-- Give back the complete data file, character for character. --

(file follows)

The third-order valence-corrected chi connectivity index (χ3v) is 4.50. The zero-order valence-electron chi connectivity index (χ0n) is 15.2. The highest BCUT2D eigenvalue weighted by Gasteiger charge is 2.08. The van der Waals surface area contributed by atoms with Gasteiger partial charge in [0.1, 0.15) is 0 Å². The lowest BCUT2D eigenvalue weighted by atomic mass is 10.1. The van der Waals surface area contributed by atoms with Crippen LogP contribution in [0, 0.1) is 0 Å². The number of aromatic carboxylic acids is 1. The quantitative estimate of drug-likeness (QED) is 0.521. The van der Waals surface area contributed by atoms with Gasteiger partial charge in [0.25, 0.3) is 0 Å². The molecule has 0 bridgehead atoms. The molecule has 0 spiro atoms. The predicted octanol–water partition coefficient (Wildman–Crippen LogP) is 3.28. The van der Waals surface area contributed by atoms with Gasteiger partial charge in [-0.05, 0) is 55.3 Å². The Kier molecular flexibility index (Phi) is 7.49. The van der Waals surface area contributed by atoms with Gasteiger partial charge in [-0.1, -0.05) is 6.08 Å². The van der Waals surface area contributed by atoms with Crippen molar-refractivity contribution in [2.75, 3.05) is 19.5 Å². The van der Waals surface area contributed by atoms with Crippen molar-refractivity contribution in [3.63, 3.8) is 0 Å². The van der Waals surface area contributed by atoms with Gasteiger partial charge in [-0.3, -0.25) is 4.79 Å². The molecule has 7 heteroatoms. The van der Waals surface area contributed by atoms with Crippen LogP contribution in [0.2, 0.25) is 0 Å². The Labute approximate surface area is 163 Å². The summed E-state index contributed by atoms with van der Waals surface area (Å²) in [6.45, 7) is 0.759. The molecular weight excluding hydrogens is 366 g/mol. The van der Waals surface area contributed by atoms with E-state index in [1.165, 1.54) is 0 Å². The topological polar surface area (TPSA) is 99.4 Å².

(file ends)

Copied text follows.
The third-order valence-corrected chi connectivity index (χ3v) is 4.50. The zero-order valence-electron chi connectivity index (χ0n) is 15.2. The highest BCUT2D eigenvalue weighted by Gasteiger charge is 2.08. The van der Waals surface area contributed by atoms with Gasteiger partial charge in [0.1, 0.15) is 0 Å². The lowest BCUT2D eigenvalue weighted by atomic mass is 10.1. The van der Waals surface area contributed by atoms with Crippen LogP contribution in [0, 0.1) is 0 Å². The number of aromatic carboxylic acids is 1. The quantitative estimate of drug-likeness (QED) is 0.521. The van der Waals surface area contributed by atoms with Gasteiger partial charge in [0.25, 0.3) is 0 Å². The molecule has 0 bridgehead atoms. The molecule has 0 spiro atoms. The predicted octanol–water partition coefficient (Wildman–Crippen LogP) is 3.28. The van der Waals surface area contributed by atoms with Gasteiger partial charge in [-0.05, 0) is 55.3 Å². The Kier molecular flexibility index (Phi) is 7.49. The van der Waals surface area contributed by atoms with Gasteiger partial charge in [-0.1, -0.05) is 6.08 Å². The van der Waals surface area contributed by atoms with Crippen molar-refractivity contribution in [2.75, 3.05) is 19.5 Å². The van der Waals surface area contributed by atoms with Crippen molar-refractivity contribution in [3.63, 3.8) is 0 Å². The van der Waals surface area contributed by atoms with Gasteiger partial charge in [-0.3, -0.25) is 4.79 Å². The molecule has 7 heteroatoms. The van der Waals surface area contributed by atoms with Crippen LogP contribution in [0.2, 0.25) is 0 Å². The Labute approximate surface area is 163 Å². The summed E-state index contributed by atoms with van der Waals surface area (Å²) in [6.45, 7) is 0.759. The molecular weight excluding hydrogens is 366 g/mol. The van der Waals surface area contributed by atoms with E-state index in [1.165, 1.54) is 0 Å². The topological polar surface area (TPSA) is 99.4 Å².